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Posts tagged ‘identify theft’

Trust No One

In the golden days of our youth, we left our doors unlocked and let door-to-door salesmen into our homes.  We trusted people.  But our generation, the Baby Boomers, may have become the most cynical generation in history, and unfortunately, we have our reasons.  The world isn’t always a pretty place.  Bad things happen.  As children, we watched riots and assassinations on TV, and the world didn’t seem quite as golden as it did in the 1950s. 

And now, with the introduction of the World Wide Web, our skepticism radar has to be on high alert at all times.  If it’s not, we are increasingly likely to become victims.  It feels like someone is waiting to scam us, steal our identity, and part us from our money and security at every turn. 

Were there scammers back in our youth?  Sure.  Mostly land frauds – they’d sell swampland in sultry Florida or a lot in a supposed retirement community in Arizona, all based on shiny brochures and fancy documents.  People would then discover that the property they purchased (they usually received authentic deeds), was actually inaccessible, unusable, undeveloped land in some god-forsaken remote corner of the state.  A handful of people may have ended up getting the last laugh in Florida, as Disney sprouted in the midst of that dismal swamp, and their tiny lots actually gained in value.  But many people invested their life savings into a future that was just an illusion.  They’d load up the family on vacation into the big Chevy station wagon to go see their wonderful investment, only to drive out into the desert and discover that the pretty tree-lined community in the brochure was a complete and cruel hoax.

Today, scammers are preying on us, our children and our parents with an alarming array of schemes, often frightening people into paying them or giving them private information.  It’s easy to shrug it off and brag that we’d never fall for such a scheme, but that’s stupid.  Face it – if this stuff didn’t work, they wouldn’t be doing it.  Just the fact that the scams are being run at all means that people ARE falling for it.  We need to be aware, and we need to warn our friends and family members of what to watch for.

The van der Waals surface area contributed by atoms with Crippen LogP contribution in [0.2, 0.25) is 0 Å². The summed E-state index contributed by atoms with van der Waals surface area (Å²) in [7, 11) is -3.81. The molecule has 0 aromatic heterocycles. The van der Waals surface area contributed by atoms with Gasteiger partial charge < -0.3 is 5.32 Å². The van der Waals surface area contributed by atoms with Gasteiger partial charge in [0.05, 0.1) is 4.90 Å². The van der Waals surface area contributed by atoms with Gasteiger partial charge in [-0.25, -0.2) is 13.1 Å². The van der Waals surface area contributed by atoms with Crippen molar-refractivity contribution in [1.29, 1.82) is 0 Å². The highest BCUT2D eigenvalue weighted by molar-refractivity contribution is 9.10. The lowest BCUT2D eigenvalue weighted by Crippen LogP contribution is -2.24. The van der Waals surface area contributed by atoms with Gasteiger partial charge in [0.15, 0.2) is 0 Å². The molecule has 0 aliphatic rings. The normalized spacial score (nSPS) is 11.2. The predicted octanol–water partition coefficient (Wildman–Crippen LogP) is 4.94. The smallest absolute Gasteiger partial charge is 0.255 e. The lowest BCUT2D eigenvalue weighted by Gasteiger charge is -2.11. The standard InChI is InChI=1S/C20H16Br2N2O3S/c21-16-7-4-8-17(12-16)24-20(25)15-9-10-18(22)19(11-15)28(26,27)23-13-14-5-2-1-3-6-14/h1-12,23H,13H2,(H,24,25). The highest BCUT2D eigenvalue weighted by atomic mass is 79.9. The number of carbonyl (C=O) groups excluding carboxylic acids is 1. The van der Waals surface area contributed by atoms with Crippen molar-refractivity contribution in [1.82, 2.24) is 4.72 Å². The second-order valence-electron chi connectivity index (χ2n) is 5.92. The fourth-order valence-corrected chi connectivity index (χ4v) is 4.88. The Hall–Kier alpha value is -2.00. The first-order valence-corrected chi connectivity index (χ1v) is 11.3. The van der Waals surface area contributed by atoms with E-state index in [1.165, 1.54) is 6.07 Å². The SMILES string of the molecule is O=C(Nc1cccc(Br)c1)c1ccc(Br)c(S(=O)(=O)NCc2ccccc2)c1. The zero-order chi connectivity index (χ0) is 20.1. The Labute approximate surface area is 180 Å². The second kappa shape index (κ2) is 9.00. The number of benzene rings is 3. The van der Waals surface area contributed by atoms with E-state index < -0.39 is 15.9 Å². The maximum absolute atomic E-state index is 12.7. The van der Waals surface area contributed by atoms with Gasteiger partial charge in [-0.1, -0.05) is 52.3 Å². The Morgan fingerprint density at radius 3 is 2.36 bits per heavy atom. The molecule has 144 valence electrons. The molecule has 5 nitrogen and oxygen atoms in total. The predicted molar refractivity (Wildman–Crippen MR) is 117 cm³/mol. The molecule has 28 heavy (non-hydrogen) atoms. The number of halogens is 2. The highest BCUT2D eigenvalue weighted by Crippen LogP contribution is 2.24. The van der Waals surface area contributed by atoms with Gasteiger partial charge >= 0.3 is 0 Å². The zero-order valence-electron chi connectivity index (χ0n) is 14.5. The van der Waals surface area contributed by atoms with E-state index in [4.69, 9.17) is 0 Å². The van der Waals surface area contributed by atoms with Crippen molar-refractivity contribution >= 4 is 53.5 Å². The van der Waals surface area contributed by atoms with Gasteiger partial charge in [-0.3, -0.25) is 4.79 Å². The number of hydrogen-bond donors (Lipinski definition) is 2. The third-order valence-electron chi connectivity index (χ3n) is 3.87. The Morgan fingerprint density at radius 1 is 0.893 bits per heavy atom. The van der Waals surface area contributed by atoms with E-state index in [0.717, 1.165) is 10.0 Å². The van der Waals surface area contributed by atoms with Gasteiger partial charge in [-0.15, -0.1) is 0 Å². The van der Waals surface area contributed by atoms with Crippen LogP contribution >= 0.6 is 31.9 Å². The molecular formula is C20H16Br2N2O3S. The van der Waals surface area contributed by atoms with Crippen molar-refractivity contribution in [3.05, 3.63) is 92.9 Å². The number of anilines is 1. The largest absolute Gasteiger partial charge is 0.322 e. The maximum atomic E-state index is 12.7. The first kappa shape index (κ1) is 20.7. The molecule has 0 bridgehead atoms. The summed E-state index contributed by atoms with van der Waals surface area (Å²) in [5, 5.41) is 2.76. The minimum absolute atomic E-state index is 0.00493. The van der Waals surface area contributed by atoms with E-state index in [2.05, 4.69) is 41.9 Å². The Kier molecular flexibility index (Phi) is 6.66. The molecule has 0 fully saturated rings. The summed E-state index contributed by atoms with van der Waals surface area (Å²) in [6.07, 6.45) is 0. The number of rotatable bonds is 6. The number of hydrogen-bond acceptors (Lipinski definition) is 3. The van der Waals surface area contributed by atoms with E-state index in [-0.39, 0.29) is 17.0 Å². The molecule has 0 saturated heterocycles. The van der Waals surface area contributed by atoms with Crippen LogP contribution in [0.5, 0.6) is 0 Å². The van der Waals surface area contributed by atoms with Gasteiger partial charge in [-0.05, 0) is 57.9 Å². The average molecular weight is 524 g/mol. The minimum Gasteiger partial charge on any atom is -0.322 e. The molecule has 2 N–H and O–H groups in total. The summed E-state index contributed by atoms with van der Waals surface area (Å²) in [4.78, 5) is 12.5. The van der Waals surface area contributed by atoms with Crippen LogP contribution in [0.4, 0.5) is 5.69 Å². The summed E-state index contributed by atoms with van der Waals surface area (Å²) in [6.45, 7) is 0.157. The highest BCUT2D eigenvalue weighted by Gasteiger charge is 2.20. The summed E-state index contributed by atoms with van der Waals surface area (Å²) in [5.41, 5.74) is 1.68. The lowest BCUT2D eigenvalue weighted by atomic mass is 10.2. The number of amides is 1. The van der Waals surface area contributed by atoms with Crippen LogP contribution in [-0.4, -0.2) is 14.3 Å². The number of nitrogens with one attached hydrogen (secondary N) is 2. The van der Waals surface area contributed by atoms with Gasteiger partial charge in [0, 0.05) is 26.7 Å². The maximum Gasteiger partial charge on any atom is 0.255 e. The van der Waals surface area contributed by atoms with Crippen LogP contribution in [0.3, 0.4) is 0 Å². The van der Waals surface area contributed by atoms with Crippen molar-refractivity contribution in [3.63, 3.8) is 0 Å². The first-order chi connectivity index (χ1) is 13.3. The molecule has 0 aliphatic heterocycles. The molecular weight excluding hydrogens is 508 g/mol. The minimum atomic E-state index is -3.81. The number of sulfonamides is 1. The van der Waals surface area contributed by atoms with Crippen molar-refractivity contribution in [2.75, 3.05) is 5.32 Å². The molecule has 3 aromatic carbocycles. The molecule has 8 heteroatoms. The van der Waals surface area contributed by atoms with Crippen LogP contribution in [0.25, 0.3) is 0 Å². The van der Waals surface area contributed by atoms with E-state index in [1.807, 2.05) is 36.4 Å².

Today, a young friend of mine received a frightening message on her cell phone.  It was a serious voice, telling her to return the call immediately to discuss a debt of hers that needed to be addressed right away to avoid legal action.  A single mom who recently went through a terribly nasty divorce, “Sally” called back in concern.  The man told her repeatedly that he was an attorney, and he gave her the last four digits of her social security number and the last four digits of her bank account.  He knew where she worked.  It was unnerving.  He told Sally that they were pursuing a $400 debt from a paycheck advance loan (which she had never made).  When she started asking questions, the caller became threatening, telling her that if she didn’t pay, they’d serve a warrant on her and have her arrested.  When Sally protested that she had young children, the caller told her she’d better make arrangements, because she was “going to jail”.  By now, poor Sally was shaking and crying – begging for more information.  Thankfully, she was smart enough not to respond when they asked her to “verify” her social security number.  The “attorney” terminated the call with more threats.